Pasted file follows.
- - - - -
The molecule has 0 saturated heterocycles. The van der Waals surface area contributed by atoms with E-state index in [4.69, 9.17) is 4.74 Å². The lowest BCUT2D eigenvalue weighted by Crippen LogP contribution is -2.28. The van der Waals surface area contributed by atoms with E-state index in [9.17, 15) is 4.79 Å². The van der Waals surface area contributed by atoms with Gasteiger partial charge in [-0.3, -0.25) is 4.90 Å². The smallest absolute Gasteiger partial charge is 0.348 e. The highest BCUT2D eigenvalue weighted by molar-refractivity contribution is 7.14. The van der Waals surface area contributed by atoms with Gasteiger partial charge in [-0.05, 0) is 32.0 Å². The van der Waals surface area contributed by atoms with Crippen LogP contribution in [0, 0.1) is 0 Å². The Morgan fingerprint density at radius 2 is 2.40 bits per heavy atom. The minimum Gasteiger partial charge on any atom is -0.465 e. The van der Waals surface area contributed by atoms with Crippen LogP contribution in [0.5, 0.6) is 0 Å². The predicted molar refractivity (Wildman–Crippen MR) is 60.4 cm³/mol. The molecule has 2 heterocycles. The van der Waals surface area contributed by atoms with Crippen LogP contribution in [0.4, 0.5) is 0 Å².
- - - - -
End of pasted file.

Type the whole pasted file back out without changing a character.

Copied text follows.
The molecule has 0 saturated heterocycles. The van der Waals surface area contributed by atoms with E-state index in [4.69, 9.17) is 4.74 Å². The lowest BCUT2D eigenvalue weighted by Crippen LogP contribution is -2.28. The van der Waals surface area contributed by atoms with E-state index in [9.17, 15) is 4.79 Å². The van der Waals surface area contributed by atoms with Gasteiger partial charge in [-0.3, -0.25) is 4.90 Å². The smallest absolute Gasteiger partial charge is 0.348 e. The highest BCUT2D eigenvalue weighted by molar-refractivity contribution is 7.14. The van der Waals surface area contributed by atoms with Gasteiger partial charge in [-0.05, 0) is 32.0 Å². The van der Waals surface area contributed by atoms with Crippen LogP contribution in [0, 0.1) is 0 Å². The Morgan fingerprint density at radius 2 is 2.40 bits per heavy atom. The minimum Gasteiger partial charge on any atom is -0.465 e. The van der Waals surface area contributed by atoms with Crippen LogP contribution in [0.5, 0.6) is 0 Å². The predicted molar refractivity (Wildman–Crippen MR) is 60.4 cm³/mol. The molecule has 2 heterocycles. The van der Waals surface area contributed by atoms with Crippen LogP contribution in [0.4, 0.5) is 0 Å².